How to Season a Frying Pan

Seasoning your new frying pan is the best way to protect it from long-term wear and rust. With just a little bit of heat and cooking oil, you can add years to your kitchen tool’s shelf life. Find out how to season your nonstick or stainless steel frying pan the right way with our easy cookware guide.

how to season frying pan

Seasoning kitchen pans (also called curing) is a process of applying a thin, even layer of oil to the cooking surface. It’s then exposed to heat to set the oil and create a thin film of dried oil across the pan’s main surface.

It’s important because it not only protects against sticking and burning but also creates an easy-release surface that makes clean up easier. In this post, we’ll teach you how to correctly pre-season your frying pans and make sure they’re ready for use! Whether you have nonstick, stainless steel, or cast iron, you’re in the right place.

Why do you need to season a pan before using it for the time?

This may seem strange to do, but before you get to cook, it is important to season your pan for a couple of reasons. First, seasoning a pan is the process of coating it with oil to fill the tiny pores. Sometimes the finish has flaws in it, and by seasoning it, you begin to cover those holes and give it a more refined surface. Second, you need to season your pots and pans so that they become non-stick. Your food will not stick to the pots as much as when they are not seasoned.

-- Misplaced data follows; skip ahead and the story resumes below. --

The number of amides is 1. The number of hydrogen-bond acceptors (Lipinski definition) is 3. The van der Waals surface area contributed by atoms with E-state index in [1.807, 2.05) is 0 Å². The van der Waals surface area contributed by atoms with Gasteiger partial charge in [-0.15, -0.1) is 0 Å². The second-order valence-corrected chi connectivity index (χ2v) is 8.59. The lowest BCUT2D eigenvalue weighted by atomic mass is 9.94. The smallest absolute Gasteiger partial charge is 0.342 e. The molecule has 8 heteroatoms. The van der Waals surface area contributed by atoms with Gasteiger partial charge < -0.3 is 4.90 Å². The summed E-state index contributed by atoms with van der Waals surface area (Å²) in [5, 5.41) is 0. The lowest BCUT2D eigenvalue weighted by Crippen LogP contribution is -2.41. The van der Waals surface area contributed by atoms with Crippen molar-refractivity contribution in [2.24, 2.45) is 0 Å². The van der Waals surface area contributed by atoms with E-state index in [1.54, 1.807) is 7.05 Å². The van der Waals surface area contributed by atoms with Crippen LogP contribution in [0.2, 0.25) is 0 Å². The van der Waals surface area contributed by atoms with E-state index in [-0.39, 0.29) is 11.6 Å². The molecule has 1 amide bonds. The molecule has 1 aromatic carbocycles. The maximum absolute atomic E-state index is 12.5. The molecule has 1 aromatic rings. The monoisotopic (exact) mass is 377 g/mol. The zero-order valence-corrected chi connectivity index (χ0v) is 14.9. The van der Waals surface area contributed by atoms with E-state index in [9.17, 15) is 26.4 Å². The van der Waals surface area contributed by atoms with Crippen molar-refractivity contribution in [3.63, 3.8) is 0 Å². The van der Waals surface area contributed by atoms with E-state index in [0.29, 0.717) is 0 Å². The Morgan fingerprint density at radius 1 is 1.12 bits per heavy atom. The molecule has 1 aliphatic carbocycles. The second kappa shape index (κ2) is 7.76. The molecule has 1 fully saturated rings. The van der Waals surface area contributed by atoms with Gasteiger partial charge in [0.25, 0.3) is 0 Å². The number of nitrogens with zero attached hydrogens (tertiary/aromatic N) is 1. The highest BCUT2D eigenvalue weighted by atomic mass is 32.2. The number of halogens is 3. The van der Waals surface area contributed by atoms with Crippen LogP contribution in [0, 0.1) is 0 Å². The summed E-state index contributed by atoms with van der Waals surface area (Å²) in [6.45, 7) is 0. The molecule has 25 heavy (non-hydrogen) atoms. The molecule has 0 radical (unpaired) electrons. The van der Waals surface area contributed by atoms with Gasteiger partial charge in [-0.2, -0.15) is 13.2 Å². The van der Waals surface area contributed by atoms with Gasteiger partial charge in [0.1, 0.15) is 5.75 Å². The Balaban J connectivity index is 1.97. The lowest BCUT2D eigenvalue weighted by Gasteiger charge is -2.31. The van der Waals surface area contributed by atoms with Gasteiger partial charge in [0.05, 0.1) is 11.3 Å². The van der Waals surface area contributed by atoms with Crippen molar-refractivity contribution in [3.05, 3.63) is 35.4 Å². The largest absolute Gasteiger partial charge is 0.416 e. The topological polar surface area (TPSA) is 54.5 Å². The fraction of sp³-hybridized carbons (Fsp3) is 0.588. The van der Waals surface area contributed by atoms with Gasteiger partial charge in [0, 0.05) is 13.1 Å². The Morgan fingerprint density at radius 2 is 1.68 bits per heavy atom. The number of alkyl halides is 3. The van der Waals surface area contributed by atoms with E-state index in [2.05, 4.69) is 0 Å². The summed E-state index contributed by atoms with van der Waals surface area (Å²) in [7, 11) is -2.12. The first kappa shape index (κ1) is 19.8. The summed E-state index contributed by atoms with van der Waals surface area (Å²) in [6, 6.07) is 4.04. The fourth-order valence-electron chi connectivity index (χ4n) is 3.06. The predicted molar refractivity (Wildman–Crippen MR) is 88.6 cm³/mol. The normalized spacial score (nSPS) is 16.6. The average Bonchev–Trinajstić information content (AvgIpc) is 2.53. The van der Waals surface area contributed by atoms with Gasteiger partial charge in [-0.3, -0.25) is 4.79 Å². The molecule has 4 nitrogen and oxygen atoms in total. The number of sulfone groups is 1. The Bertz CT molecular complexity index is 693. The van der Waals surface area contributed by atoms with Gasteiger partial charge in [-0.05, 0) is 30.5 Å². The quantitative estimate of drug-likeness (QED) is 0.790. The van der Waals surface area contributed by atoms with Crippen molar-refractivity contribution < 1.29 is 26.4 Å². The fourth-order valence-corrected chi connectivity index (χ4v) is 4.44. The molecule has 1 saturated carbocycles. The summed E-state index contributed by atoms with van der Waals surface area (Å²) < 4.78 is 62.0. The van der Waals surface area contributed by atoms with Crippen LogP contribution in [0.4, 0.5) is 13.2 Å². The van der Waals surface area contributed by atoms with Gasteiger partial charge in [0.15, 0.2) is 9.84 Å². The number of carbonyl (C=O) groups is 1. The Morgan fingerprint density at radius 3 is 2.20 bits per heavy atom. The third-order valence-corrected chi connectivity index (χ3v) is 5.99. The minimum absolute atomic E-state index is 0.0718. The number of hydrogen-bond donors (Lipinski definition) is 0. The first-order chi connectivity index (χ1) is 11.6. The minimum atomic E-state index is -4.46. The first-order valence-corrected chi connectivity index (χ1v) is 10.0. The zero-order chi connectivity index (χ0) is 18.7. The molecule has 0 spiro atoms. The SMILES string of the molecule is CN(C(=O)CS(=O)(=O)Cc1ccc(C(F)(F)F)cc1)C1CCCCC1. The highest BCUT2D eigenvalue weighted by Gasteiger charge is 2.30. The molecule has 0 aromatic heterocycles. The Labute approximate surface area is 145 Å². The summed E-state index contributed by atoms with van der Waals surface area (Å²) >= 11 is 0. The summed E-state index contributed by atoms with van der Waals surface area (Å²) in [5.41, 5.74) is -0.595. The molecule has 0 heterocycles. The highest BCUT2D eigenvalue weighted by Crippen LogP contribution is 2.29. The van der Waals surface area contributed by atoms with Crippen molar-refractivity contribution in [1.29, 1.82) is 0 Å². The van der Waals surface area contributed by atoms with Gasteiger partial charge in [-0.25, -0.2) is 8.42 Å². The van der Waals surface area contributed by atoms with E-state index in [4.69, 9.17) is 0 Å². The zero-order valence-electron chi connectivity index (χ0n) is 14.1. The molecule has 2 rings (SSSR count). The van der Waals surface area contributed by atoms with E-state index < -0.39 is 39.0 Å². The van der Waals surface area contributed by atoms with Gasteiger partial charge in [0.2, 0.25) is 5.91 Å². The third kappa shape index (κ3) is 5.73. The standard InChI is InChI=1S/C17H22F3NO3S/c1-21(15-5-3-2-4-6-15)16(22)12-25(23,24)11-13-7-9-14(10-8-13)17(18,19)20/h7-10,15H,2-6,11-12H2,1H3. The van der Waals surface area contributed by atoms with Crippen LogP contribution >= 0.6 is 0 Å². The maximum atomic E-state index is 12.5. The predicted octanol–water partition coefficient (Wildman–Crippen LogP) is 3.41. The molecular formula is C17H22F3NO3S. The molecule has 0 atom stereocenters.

Seasoning them properly reduces the need for excess fats. So if you are watching the amount of oil you put in your food, a seasoned pot will work well. In addition, when seasoning a pan that is already nonstick, you increase its longevity and effectiveness.

The other reason you season pans is to make sure that you get an even coating throughout and cook your food evenly. The other good thing about seasoning the pan is that it’s easier to clean when all is said and done. However, how you season different materials varies. So you must know how to, and that’s what we will take a look at as well. 

You also season the pan so that they do not rust. This is especially true for tin pans if they are left in the fridge, in a damp environment, or in water. When you season the pans, you help keep them from rusting. The seasoned oil provides the protective layer that helps keep your pan for longer than if you don’t season it. If you season your pans regularly and adequately enough, you will not need to buy a new pan soon.

how to season frying pan
An untreated pan can quickly become difficult to clean

How to season a pan before use

Seasoning methods will differ according to the materials the pan is made of. To season a cast iron pan, start by washing it using soap and warm water. Then dry the pan thoroughly, making sure that it will be ready to be seasoned—Preheat the oven to 400˚F. Then use vegetable oil to coat the pan. Finally, coat the inside and outside of the pan, except the handle.